From our private database of 14,100+ case briefs...
Vail v. Board of Education of Paris Union School District Number 95
United States Court of Appeals for the Seventh Circuit
706 F.2d 1435 (1983)
A search committee for the Board of Education of Paris Union School District No. 95 (board) (defendant) traveled to Joliet, Illinois to recruit Jesse Vail (plaintiff) for an athletic director and football coach position. Vail had lived with his family in Joliet for 13 years and had been employed for 10 years at a Joliet correctional center. Vail expressed concern to the committee about job security, contract-term length, and the time needed to correct deficiencies in the school district’s athletic program. The committee responded that it could not make a commitment beyond one year and that the full board would determine the contract length. In June 1980, the board decided to offer Vail an employment contract that would secure his position for two years. The board assured Vail that it would renew his contract at the end of the first year. Vail executed a written contract for the position, which offered a lower salary than his previous position. In March 1981, the board voted not to renew Vail’s contract. The board did not provide Vail with a hearing or an explanation of the reason for his termination. Vail sued the board under 42 U.S.C. § 1983, claiming that he had a property interest in his job that the board had deprived him of without due process of law. The district court found that Vail had a constitutionally protected interest in continued employment and that the board had violated due process by terminating Vail without cause before the expiration of his employment period. The court awarded Vail $19,850.99 in damages. On appeal, the board claimed that: (1) Vail had only a subjective expectation of continued employment; (2) Illinois law governed Vail’s rights; and (3) the proper remedy was not damages, but either a hearing to determine whether termination was justified or a remand to require Vail to prove his actual losses.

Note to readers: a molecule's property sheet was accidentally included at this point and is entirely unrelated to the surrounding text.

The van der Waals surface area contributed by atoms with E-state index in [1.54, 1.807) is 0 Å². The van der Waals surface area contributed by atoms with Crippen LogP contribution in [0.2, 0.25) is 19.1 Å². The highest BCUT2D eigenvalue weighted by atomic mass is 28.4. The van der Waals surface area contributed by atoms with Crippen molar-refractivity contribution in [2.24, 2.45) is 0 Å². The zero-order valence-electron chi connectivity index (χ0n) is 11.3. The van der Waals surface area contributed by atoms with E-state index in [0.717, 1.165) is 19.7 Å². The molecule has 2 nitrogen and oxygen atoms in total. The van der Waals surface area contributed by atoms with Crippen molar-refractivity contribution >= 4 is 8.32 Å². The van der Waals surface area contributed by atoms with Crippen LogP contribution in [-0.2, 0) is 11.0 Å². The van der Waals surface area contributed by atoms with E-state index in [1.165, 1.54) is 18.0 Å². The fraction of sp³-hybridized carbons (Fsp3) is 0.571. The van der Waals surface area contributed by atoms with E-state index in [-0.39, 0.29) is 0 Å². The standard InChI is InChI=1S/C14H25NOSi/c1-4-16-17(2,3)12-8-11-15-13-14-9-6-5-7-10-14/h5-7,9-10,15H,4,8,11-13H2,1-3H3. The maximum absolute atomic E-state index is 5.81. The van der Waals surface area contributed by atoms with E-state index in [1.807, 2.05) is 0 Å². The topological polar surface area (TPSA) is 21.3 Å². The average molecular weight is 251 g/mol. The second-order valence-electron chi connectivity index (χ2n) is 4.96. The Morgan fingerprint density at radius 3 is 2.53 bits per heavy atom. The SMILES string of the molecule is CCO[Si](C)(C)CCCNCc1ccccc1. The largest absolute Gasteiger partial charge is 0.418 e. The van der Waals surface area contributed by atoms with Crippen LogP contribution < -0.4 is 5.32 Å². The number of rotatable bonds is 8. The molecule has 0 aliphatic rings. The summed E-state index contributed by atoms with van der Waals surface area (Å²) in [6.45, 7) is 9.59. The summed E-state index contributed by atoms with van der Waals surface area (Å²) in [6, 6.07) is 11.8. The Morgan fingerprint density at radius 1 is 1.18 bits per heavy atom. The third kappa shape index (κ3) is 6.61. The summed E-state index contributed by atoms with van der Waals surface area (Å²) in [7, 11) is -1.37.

Rule of Law
Holding and Reasoning (Wood, J.)
Concurrence (Eschbach, J.)
Dissent (Posner, J.)
What to do next…
Unlock this case brief with a free (no-commitment) trial membership of Quimbee.
You’ll be in good company: Quimbee is one of the most widely used and trusted sites for law students, serving more than 97,000 law students since 2011. Some law schools—such as Yale, Vanderbilt, Berkeley, and the University of Illinois—even subscribe directly to Quimbee for all their law students. Read our student testimonials.
Learn more about Quimbee’s unique (and proven) approach to achieving great grades at law school.
Quimbee is a company hell-bent on one thing: helping you get an “A” in every course you take in law school, so you can graduate at the top of your class and get a high-paying law job. We’re not just a study aid for law students; we’re the study aid for law students. Read more about Quimbee.
Here's why 221,000 law students have relied on our case briefs:
- Written by law professors and practitioners, not other law students. 14,100 briefs, keyed to 189 casebooks. Top-notch customer support.
- The right amount of information, includes the facts, issues, rule of law, holding and reasoning, and any concurrences and dissents.
- Access in your classes, works on your mobile and tablet. Massive library of related video lessons and high quality multiple-choice questions.
- Easy to use, uniform format for every case brief. Written in plain English, not in legalese. Our briefs summarize and simplify; they don’t just repeat the court’s language.